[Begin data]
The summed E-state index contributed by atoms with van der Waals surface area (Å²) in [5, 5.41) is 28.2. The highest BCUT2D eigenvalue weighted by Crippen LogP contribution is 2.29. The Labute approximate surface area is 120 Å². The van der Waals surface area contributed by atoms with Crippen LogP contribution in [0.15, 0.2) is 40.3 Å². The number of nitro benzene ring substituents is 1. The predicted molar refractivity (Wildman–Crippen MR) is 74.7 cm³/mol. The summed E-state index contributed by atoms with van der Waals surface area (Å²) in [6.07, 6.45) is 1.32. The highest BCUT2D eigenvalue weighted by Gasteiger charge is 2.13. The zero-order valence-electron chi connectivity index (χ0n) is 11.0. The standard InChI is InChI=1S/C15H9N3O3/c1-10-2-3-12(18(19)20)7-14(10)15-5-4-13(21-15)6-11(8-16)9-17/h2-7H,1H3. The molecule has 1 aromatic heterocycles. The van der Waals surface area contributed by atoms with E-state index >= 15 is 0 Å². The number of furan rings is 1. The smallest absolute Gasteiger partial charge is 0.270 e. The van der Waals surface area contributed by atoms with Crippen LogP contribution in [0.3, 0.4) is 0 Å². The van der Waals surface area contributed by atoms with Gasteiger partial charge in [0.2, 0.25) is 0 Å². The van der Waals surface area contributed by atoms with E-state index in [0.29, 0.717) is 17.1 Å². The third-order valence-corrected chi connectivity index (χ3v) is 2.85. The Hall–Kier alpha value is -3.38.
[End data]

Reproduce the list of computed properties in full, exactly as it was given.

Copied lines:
The summed E-state index contributed by atoms with van der Waals surface area (Å²) in [5, 5.41) is 28.2. The highest BCUT2D eigenvalue weighted by Crippen LogP contribution is 2.29. The Labute approximate surface area is 120 Å². The van der Waals surface area contributed by atoms with Crippen LogP contribution in [0.15, 0.2) is 40.3 Å². The number of nitro benzene ring substituents is 1. The predicted molar refractivity (Wildman–Crippen MR) is 74.7 cm³/mol. The summed E-state index contributed by atoms with van der Waals surface area (Å²) in [6.07, 6.45) is 1.32. The highest BCUT2D eigenvalue weighted by Gasteiger charge is 2.13. The zero-order valence-electron chi connectivity index (χ0n) is 11.0. The standard InChI is InChI=1S/C15H9N3O3/c1-10-2-3-12(18(19)20)7-14(10)15-5-4-13(21-15)6-11(8-16)9-17/h2-7H,1H3. The molecule has 1 aromatic heterocycles. The van der Waals surface area contributed by atoms with E-state index >= 15 is 0 Å². The number of furan rings is 1. The smallest absolute Gasteiger partial charge is 0.270 e. The van der Waals surface area contributed by atoms with Crippen LogP contribution in [0.3, 0.4) is 0 Å². The van der Waals surface area contributed by atoms with Gasteiger partial charge in [0.2, 0.25) is 0 Å². The van der Waals surface area contributed by atoms with E-state index in [0.29, 0.717) is 17.1 Å². The third-order valence-corrected chi connectivity index (χ3v) is 2.85. The Hall–Kier alpha value is -3.38.